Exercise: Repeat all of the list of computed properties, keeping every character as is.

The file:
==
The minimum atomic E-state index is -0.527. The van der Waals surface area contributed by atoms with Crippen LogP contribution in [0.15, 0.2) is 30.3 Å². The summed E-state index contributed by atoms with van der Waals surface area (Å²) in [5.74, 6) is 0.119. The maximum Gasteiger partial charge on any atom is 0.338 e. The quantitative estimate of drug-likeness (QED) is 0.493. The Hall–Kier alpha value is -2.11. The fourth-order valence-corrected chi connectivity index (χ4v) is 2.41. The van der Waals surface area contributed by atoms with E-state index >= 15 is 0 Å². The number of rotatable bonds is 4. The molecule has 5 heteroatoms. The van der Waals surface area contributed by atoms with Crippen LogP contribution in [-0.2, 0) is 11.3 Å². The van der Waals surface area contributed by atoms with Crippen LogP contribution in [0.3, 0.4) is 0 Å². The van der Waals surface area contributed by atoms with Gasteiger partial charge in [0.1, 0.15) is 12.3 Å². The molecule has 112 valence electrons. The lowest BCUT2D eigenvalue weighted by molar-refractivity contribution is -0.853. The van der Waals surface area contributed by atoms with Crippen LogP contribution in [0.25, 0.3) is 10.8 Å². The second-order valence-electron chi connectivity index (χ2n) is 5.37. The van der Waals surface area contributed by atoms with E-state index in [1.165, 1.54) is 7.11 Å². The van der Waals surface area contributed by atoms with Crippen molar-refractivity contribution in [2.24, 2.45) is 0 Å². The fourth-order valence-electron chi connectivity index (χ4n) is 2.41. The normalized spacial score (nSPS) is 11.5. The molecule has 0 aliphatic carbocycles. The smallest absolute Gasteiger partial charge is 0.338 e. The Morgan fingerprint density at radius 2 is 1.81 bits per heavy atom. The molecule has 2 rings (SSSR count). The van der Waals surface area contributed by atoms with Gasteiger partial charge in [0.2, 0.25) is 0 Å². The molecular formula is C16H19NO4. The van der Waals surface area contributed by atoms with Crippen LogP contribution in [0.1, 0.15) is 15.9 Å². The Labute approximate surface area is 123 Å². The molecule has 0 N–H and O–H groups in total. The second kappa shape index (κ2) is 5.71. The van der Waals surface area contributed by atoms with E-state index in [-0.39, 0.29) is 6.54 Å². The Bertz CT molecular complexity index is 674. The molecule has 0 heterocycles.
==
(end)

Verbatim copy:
The minimum atomic E-state index is -0.527. The van der Waals surface area contributed by atoms with Crippen LogP contribution in [0.15, 0.2) is 30.3 Å². The summed E-state index contributed by atoms with van der Waals surface area (Å²) in [5.74, 6) is 0.119. The maximum Gasteiger partial charge on any atom is 0.338 e. The quantitative estimate of drug-likeness (QED) is 0.493. The Hall–Kier alpha value is -2.11. The fourth-order valence-corrected chi connectivity index (χ4v) is 2.41. The van der Waals surface area contributed by atoms with E-state index >= 15 is 0 Å². The number of rotatable bonds is 4. The molecule has 5 heteroatoms. The van der Waals surface area contributed by atoms with Crippen LogP contribution in [-0.2, 0) is 11.3 Å². The van der Waals surface area contributed by atoms with Crippen LogP contribution in [0.3, 0.4) is 0 Å². The van der Waals surface area contributed by atoms with Gasteiger partial charge in [0.1, 0.15) is 12.3 Å². The molecule has 112 valence electrons. The lowest BCUT2D eigenvalue weighted by molar-refractivity contribution is -0.853. The van der Waals surface area contributed by atoms with Crippen LogP contribution in [0.25, 0.3) is 10.8 Å². The second-order valence-electron chi connectivity index (χ2n) is 5.37. The van der Waals surface area contributed by atoms with E-state index in [1.165, 1.54) is 7.11 Å². The van der Waals surface area contributed by atoms with Crippen molar-refractivity contribution in [2.24, 2.45) is 0 Å². The fourth-order valence-electron chi connectivity index (χ4n) is 2.41. The normalized spacial score (nSPS) is 11.5. The molecule has 0 aliphatic carbocycles. The smallest absolute Gasteiger partial charge is 0.338 e. The Morgan fingerprint density at radius 2 is 1.81 bits per heavy atom. The molecule has 2 rings (SSSR count). The van der Waals surface area contributed by atoms with Gasteiger partial charge in [0.2, 0.25) is 0 Å². The molecular formula is C16H19NO4. The van der Waals surface area contributed by atoms with Crippen LogP contribution in [0.1, 0.15) is 15.9 Å². The Labute approximate surface area is 123 Å². The molecule has 0 N–H and O–H groups in total. The second kappa shape index (κ2) is 5.71. The van der Waals surface area contributed by atoms with E-state index in [-0.39, 0.29) is 6.54 Å². The Bertz CT molecular complexity index is 674. The molecule has 0 heterocycles.